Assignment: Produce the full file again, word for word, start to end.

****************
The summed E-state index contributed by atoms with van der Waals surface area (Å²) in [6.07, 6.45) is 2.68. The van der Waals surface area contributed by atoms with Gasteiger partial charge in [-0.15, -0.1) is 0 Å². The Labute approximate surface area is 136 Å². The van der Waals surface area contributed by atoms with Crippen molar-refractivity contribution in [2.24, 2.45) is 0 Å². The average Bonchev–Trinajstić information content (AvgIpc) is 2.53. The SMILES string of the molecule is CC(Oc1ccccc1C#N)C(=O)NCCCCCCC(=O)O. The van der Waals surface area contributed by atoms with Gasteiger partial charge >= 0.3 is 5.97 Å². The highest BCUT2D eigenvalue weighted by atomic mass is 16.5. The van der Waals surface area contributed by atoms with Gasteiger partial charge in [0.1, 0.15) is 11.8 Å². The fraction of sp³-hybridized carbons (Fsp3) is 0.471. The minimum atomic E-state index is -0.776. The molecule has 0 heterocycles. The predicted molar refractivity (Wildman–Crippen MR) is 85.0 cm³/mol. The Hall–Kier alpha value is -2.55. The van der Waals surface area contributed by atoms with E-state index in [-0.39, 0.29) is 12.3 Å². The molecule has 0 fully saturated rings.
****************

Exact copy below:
The summed E-state index contributed by atoms with van der Waals surface area (Å²) in [6.07, 6.45) is 2.68. The van der Waals surface area contributed by atoms with Gasteiger partial charge in [-0.15, -0.1) is 0 Å². The Labute approximate surface area is 136 Å². The van der Waals surface area contributed by atoms with Crippen molar-refractivity contribution in [2.24, 2.45) is 0 Å². The average Bonchev–Trinajstić information content (AvgIpc) is 2.53. The SMILES string of the molecule is CC(Oc1ccccc1C#N)C(=O)NCCCCCCC(=O)O. The van der Waals surface area contributed by atoms with Gasteiger partial charge >= 0.3 is 5.97 Å². The highest BCUT2D eigenvalue weighted by atomic mass is 16.5. The van der Waals surface area contributed by atoms with Gasteiger partial charge in [0.1, 0.15) is 11.8 Å². The fraction of sp³-hybridized carbons (Fsp3) is 0.471. The minimum atomic E-state index is -0.776. The molecule has 0 heterocycles. The predicted molar refractivity (Wildman–Crippen MR) is 85.0 cm³/mol. The Hall–Kier alpha value is -2.55. The van der Waals surface area contributed by atoms with E-state index in [-0.39, 0.29) is 12.3 Å². The molecule has 0 fully saturated rings.